by Kim Stegall
Sometimes you can see a book's agenda by what authors put in and sometimes by what they leave out. How do you know what your textbooks are really saying?
I recently surveyed secular textbooks and found the following topics discussed: the oppression and subjugation of women by the male "Establishment"; the glorification of pop culture icons including rock/rap/R&B stars, humanist authors, and fierce feminists; the acceptance of evolution as scientific fact; the affirmation of the primacy of environmentalism. And it’s not just the secondary textbooks that worry me. Secular elementary books routinely encourage students to "be your own person" and "think of yourself first."
So what to do? To redeem our children’s minds for God’s glory requires us to acknowledge that "in him [in God] we live, and move, and have our being" (Acts 17:28), that whatever is done must be done "heartily, as to the Lord" (Colossians 3:23). This acknowledgment makes significant the use of explicitly Christian textbooks—those texts that do more than merely purport a "moral emphasis" or tack a Bible verse onto the title page. A thoroughly Christian textbook helps a parent to support the spiritual growth of her child and to equip that student for God’s service.
Why are Christian texts so crucial? Foremost, Christian texts promote a biblical worldview. For example, when discussing the women’s rights movement of the ’70s, a Christian history text would not include a poem proclaiming disappointment as "a woman’s lot" or praise a woman’s "right to choose," as I saw recently in one secular text. Instead, a Christian textbook factually discusses the positive and negative outcomes of the movement, basing all such evaluation on Scripture. Christian textbooks do not, as do their secular counterparts, include statements that deny God as Creator ("millions of years ago," "before civilization got started") or that worship "the creature more than the Creator" (Romans 1:25, 28–32) by proclaiming humans the "greatest destroyers of all time" or apocalyptically stating that the earth is in the midst of a "garbage crisis." In short, using a Christian text, a parent can spend time teaching rather than unteaching.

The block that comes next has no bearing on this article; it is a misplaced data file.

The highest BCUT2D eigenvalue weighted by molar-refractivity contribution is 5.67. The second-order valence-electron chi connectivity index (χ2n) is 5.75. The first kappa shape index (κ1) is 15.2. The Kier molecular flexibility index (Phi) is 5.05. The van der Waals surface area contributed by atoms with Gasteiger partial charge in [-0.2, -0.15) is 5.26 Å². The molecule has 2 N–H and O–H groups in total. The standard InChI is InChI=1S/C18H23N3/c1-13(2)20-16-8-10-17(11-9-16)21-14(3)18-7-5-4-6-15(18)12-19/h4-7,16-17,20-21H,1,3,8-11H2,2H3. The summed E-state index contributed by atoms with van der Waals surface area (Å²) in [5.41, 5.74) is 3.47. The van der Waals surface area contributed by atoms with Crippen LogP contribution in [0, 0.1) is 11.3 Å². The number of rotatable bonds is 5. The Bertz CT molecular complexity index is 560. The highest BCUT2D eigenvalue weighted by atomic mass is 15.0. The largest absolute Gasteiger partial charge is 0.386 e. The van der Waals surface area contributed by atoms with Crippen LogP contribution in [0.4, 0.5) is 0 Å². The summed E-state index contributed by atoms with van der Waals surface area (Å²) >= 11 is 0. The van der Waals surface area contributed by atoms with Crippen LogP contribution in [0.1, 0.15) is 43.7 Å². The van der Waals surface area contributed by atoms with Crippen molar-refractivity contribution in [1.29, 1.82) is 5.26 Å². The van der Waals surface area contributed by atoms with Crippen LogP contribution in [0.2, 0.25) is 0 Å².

Sometimes more harm is done by what is left unsaid. A secular science textbook discusses babies and bees and rainbows but never mentions the God who made them all (Genesis 1:1; John 1:1–3). It is this absence of even an acknowledgment of God that is perhaps most telling—and most damning—for the reader. For how can a student, daily bombarded with humanism, materialism, hedonism, socialism, and pragmatism, withstand the unstated premise that "God can’t be too important since He isn’t mentioned anywhere in this scholarly work"? Here Christian textbooks can effectively combat an anti-Christian worldview.
Christian textbooks emphasize the characteristics of God and principles of godly living. They recognize for each branch of study the traits of God that it manifests. A writing textbook reflects a God of creativity and beauty, a science book reflects a God of infinity and order, and a Christian history text presents world history not as a series of random acts but as events planned by an omniscient, omnipotent God. Students understand the conflict between righteousness and unrighteousness, how it is played out, and how truth and righteousness ultimately triumph. They read real-life examples of the principles of sowing and reaping and of the providence of God. Their text illustrates that God knows and plans the beginning, middle, and end (Hebrews 4: 12–14; Colossians 1:16–18) and that His ways are perfect (Psalm 18:30).
Christian textbooks further support and equip Christian students by encouraging discernment. Far from being merely a "lock-step" series of exercises, Christian textbooks go beyond the presentation of facts to give students the tools necessary to detect the differences in the wisdom that is from above and that which is earthly (Proverbs 1:7). The books encourage analyzing content, using biblical principles rather than blindly accepting anything presented. For example, in a Christian literature text students are asked to compare and contrast Geoffrey Chaucer’s Canterbury Tales with various biblical accounts. The book also examines scriptural principles governing the consequences of Macbeth’s actions and evaluates the advice of Sir Francis Bacon’s essays in light of God’s Word. In effect, the text itself encourages students to discriminate between the good and the bad (or between the excellent and the merely good) and to choose the one over the other.
How can we best counter the philosophies that stunt our children spiritually and prepare them for nothing nobler than an increase in this world’s wisdom? With God’s help, we can use Christian texts to give our children access to a higher wisdom. But Christian textbooks, even excellent ones, are not the lone answer to our educational woes. For that, we must look to Christ alone: "For there is one God, and one mediator between God and men, the man Christ Jesus; Who gave himself a ransom for all" (I Timothy 2:5–6). He is still the best answer—still our only Hope. Why use a textbook that undermines that Hope, subtly or not?
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